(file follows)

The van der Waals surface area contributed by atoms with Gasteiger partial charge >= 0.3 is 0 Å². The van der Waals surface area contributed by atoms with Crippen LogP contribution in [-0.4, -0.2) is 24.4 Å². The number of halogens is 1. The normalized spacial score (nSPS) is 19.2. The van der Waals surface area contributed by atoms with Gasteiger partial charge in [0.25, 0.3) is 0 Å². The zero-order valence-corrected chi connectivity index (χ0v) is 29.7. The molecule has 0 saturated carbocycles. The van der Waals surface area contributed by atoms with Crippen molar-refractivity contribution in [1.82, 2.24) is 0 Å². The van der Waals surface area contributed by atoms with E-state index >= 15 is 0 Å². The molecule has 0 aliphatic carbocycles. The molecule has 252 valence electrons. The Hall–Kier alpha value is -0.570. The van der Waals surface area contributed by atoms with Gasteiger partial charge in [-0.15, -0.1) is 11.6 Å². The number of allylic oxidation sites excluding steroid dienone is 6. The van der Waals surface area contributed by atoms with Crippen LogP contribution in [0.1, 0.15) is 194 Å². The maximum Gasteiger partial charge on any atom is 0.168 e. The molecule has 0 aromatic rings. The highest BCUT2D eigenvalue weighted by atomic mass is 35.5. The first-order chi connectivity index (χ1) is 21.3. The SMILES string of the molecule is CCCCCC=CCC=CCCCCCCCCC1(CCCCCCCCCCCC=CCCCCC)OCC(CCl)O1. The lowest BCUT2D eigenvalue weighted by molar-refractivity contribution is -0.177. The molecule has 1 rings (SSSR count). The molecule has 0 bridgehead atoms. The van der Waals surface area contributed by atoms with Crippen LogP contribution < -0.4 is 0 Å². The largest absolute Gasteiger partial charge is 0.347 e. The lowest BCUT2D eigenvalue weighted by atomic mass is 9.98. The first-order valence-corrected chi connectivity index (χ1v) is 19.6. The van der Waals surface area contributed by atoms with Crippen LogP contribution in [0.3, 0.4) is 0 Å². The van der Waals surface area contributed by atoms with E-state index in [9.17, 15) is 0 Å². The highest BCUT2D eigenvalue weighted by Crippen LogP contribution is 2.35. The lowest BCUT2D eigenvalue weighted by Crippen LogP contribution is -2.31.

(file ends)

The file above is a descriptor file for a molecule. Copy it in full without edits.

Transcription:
The van der Waals surface area contributed by atoms with Gasteiger partial charge >= 0.3 is 0 Å². The van der Waals surface area contributed by atoms with Crippen LogP contribution in [-0.4, -0.2) is 24.4 Å². The number of halogens is 1. The normalized spacial score (nSPS) is 19.2. The van der Waals surface area contributed by atoms with Gasteiger partial charge in [0.25, 0.3) is 0 Å². The zero-order valence-corrected chi connectivity index (χ0v) is 29.7. The molecule has 0 saturated carbocycles. The van der Waals surface area contributed by atoms with Crippen molar-refractivity contribution in [1.82, 2.24) is 0 Å². The van der Waals surface area contributed by atoms with E-state index >= 15 is 0 Å². The molecule has 0 aliphatic carbocycles. The molecule has 252 valence electrons. The Hall–Kier alpha value is -0.570. The van der Waals surface area contributed by atoms with Gasteiger partial charge in [-0.15, -0.1) is 11.6 Å². The number of allylic oxidation sites excluding steroid dienone is 6. The van der Waals surface area contributed by atoms with Crippen LogP contribution in [0.1, 0.15) is 194 Å². The maximum Gasteiger partial charge on any atom is 0.168 e. The molecule has 0 aromatic rings. The highest BCUT2D eigenvalue weighted by atomic mass is 35.5. The first-order chi connectivity index (χ1) is 21.3. The SMILES string of the molecule is CCCCCC=CCC=CCCCCCCCCC1(CCCCCCCCCCCC=CCCCCC)OCC(CCl)O1. The lowest BCUT2D eigenvalue weighted by molar-refractivity contribution is -0.177. The molecule has 1 rings (SSSR count). The molecule has 0 bridgehead atoms. The van der Waals surface area contributed by atoms with Crippen LogP contribution < -0.4 is 0 Å². The largest absolute Gasteiger partial charge is 0.347 e. The lowest BCUT2D eigenvalue weighted by atomic mass is 9.98. The first-order valence-corrected chi connectivity index (χ1v) is 19.6. The van der Waals surface area contributed by atoms with Crippen LogP contribution in [0.3, 0.4) is 0 Å². The van der Waals surface area contributed by atoms with E-state index in [9.17, 15) is 0 Å². The highest BCUT2D eigenvalue weighted by Crippen LogP contribution is 2.35. The lowest BCUT2D eigenvalue weighted by Crippen LogP contribution is -2.31.